Cookies on the London Fire Brigade website

We have placed cookies on your device to help make this website better. To find out more or to learn how to change your computer settings on our cookies page.

Fire alarms.

Learn about different kinds of fire alarm systems, and get a better understanding of what you might need to install in your property. 

What do you need to know?

Fire alarms if you manage a property

If you are responsible for a property, it's likely that you need to take some fire safety precautions to keep the people who use it safe. This includes almost all buildings, places and structures other than individual private homes – that's individual flats in a block or family homes. Property manager's responsibilities include shared areas in houses in multiple occupation (HMOs), blocks of flats and maisonettes. 

Getting the right fire alarm system in place is one of your key responsibilities, though you will also need to consider the response to the alarm, along with the escape route, sprinklers and fire doors.

Why do you need to provide fire alarms? 

  • They save lives by giving people time to escape if there's a fire. 
  • It's the law. 
  • In the event of a fire, the right system will keep people safer, and may reduce damage to your building. 

Did you know? 

Property owners are required by law (The Regulatory Reform (Fire Safety) Order 2005) to make sure premises reach required standards of fire safety.

 

The overview

Wondering 'what kind of fire alarm do I need'? 

It depends on your premises. Different alarm systems are better suited to different buildings. Current UK fire alarm regulations state that all business premises must have ‘an appropriate fire detection system’. That means that if there's a fire, there needs to be a way for that fire to be easily detected and occupants can be warned easily. 

Does everyone need a fire alarm system?

Legally speaking, not always. But we always recommend that everyone has a smoke alarm or heat alarm in every room where a fire could start. 

  1. Your premises are small, simple, single-storey or open-plan.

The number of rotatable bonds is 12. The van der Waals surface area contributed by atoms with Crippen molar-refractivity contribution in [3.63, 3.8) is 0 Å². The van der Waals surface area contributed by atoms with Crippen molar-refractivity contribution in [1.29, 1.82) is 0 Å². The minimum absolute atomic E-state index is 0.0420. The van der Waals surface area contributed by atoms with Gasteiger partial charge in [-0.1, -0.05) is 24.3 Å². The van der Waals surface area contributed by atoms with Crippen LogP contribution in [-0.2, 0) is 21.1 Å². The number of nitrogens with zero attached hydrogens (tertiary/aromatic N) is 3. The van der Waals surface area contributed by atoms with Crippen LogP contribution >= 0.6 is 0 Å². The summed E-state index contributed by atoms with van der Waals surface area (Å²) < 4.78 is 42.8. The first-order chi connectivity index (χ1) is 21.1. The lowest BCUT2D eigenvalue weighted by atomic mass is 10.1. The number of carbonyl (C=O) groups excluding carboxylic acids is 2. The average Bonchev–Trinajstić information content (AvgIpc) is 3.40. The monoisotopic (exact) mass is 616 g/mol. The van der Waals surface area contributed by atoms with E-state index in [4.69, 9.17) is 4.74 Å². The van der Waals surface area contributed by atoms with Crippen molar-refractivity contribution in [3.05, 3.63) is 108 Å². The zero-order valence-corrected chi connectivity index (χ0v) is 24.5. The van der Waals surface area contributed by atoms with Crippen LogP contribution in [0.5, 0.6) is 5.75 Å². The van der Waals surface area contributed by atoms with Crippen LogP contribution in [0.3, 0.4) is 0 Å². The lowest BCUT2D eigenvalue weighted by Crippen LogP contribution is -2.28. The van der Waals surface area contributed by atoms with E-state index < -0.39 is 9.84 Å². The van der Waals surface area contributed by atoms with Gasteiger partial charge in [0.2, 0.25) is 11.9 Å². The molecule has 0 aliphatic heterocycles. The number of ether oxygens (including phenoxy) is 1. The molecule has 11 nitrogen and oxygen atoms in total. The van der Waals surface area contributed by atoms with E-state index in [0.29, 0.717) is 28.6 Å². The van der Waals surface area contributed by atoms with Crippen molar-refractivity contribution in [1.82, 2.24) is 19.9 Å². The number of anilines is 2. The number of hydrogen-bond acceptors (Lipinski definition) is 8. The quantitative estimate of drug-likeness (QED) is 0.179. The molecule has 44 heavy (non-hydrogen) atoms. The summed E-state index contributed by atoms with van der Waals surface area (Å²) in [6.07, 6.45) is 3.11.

2. A shout of ‘fire!’ would be easily heard by all occupants.
  3. You don’t have any vulnerable occupants – that's older people, very young people or people with disabilities.
  4. You don’t store any high-risk substances like as chemicals.
  5. You don’t undertake any high-risk activities, such as cooking.
  6. A fire would be easily spotted if it broke out anywhere in your premises.

Can you say yes to every one of these statements? If so, a simple smoke and heat alarm is likely to be enough for you.

The best way to understand your risks – and be within the law – is to complete your Fire Risk Assessment. If you have said 'no' to one or more statements or identified the need for a fire alarm system in your Fire Risk Assessment, read on...

Who should design my alarm?

Choosing a reputable company to design your fire alarm

Did you know that there are currently NO legal minimum qualification or training requirements for people who want to set up themselves up as 'fire alarm designers'?

That's why it's particularly important to ensure that the consultant or company you appoint is accredited by a professional body.

What is accreditation?

To ensure proven credibility the certification body offering accreditation needs to have been validated by UKAS – the United Kingdom Accreditation Service, such as: